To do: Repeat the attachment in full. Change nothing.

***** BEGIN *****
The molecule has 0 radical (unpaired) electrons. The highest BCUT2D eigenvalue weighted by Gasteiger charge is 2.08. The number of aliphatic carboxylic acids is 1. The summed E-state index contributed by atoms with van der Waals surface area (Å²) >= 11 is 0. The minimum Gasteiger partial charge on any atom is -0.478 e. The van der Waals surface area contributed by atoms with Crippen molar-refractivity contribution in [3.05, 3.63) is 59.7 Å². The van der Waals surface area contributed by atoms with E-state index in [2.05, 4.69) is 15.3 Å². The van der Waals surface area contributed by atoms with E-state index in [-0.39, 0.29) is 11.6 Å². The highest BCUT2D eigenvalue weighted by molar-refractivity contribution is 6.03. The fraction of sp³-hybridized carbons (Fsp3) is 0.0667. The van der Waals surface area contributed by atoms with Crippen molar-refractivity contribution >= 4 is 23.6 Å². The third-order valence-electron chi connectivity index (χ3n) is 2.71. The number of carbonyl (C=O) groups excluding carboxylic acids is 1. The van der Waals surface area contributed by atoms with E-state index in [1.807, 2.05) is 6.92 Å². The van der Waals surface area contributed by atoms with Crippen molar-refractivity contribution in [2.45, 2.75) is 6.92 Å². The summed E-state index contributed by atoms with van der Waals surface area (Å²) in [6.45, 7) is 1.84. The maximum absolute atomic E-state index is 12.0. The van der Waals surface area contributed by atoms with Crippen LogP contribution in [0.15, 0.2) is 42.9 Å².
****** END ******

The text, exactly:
The molecule has 0 radical (unpaired) electrons. The highest BCUT2D eigenvalue weighted by Gasteiger charge is 2.08. The number of aliphatic carboxylic acids is 1. The summed E-state index contributed by atoms with van der Waals surface area (Å²) >= 11 is 0. The minimum Gasteiger partial charge on any atom is -0.478 e. The van der Waals surface area contributed by atoms with Crippen molar-refractivity contribution in [3.05, 3.63) is 59.7 Å². The van der Waals surface area contributed by atoms with E-state index in [2.05, 4.69) is 15.3 Å². The van der Waals surface area contributed by atoms with E-state index in [-0.39, 0.29) is 11.6 Å². The highest BCUT2D eigenvalue weighted by molar-refractivity contribution is 6.03. The fraction of sp³-hybridized carbons (Fsp3) is 0.0667. The van der Waals surface area contributed by atoms with Crippen molar-refractivity contribution >= 4 is 23.6 Å². The third-order valence-electron chi connectivity index (χ3n) is 2.71. The number of carbonyl (C=O) groups excluding carboxylic acids is 1. The van der Waals surface area contributed by atoms with E-state index in [1.807, 2.05) is 6.92 Å². The van der Waals surface area contributed by atoms with Crippen molar-refractivity contribution in [2.45, 2.75) is 6.92 Å². The summed E-state index contributed by atoms with van der Waals surface area (Å²) in [6.45, 7) is 1.84. The maximum absolute atomic E-state index is 12.0. The van der Waals surface area contributed by atoms with Crippen LogP contribution in [0.15, 0.2) is 42.9 Å².